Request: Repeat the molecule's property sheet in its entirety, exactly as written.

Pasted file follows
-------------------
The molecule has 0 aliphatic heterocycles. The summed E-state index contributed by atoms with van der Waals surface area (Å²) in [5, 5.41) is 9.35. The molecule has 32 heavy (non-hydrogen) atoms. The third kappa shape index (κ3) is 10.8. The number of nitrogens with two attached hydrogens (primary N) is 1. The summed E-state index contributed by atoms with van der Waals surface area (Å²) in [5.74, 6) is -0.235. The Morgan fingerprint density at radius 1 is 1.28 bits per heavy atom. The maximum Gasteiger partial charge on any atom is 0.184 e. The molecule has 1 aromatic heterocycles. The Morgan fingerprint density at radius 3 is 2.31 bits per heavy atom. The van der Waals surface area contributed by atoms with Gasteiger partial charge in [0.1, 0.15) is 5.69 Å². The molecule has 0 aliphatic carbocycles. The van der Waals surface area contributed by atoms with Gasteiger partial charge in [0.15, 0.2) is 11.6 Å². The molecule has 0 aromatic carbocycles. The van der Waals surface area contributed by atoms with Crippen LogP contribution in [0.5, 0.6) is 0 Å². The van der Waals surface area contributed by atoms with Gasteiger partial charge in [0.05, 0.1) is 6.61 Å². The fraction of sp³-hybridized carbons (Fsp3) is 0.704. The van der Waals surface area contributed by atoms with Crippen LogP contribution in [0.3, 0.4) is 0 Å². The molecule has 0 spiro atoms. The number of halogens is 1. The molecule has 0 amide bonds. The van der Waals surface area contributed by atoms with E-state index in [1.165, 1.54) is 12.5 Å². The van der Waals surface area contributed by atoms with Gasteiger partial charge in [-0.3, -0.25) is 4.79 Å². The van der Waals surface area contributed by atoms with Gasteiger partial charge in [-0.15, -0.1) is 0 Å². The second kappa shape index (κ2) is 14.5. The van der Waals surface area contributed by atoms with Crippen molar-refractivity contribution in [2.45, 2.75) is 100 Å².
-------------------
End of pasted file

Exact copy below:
The molecule has 0 aliphatic heterocycles. The summed E-state index contributed by atoms with van der Waals surface area (Å²) in [5, 5.41) is 9.35. The molecule has 32 heavy (non-hydrogen) atoms. The third kappa shape index (κ3) is 10.8. The number of nitrogens with two attached hydrogens (primary N) is 1. The summed E-state index contributed by atoms with van der Waals surface area (Å²) in [5.74, 6) is -0.235. The Morgan fingerprint density at radius 1 is 1.28 bits per heavy atom. The maximum Gasteiger partial charge on any atom is 0.184 e. The molecule has 1 aromatic heterocycles. The Morgan fingerprint density at radius 3 is 2.31 bits per heavy atom. The van der Waals surface area contributed by atoms with Gasteiger partial charge in [0.1, 0.15) is 5.69 Å². The molecule has 0 aliphatic carbocycles. The van der Waals surface area contributed by atoms with Gasteiger partial charge in [0.15, 0.2) is 11.6 Å². The molecule has 0 aromatic carbocycles. The van der Waals surface area contributed by atoms with Crippen LogP contribution in [0.5, 0.6) is 0 Å². The van der Waals surface area contributed by atoms with Gasteiger partial charge in [0.05, 0.1) is 6.61 Å². The fraction of sp³-hybridized carbons (Fsp3) is 0.704. The van der Waals surface area contributed by atoms with Crippen LogP contribution in [0.3, 0.4) is 0 Å². The molecule has 0 spiro atoms. The number of halogens is 1. The molecule has 0 amide bonds. The van der Waals surface area contributed by atoms with E-state index in [1.165, 1.54) is 12.5 Å². The van der Waals surface area contributed by atoms with Gasteiger partial charge in [-0.3, -0.25) is 4.79 Å². The van der Waals surface area contributed by atoms with Gasteiger partial charge in [-0.15, -0.1) is 0 Å². The second kappa shape index (κ2) is 14.5. The van der Waals surface area contributed by atoms with Crippen molar-refractivity contribution in [2.45, 2.75) is 100 Å².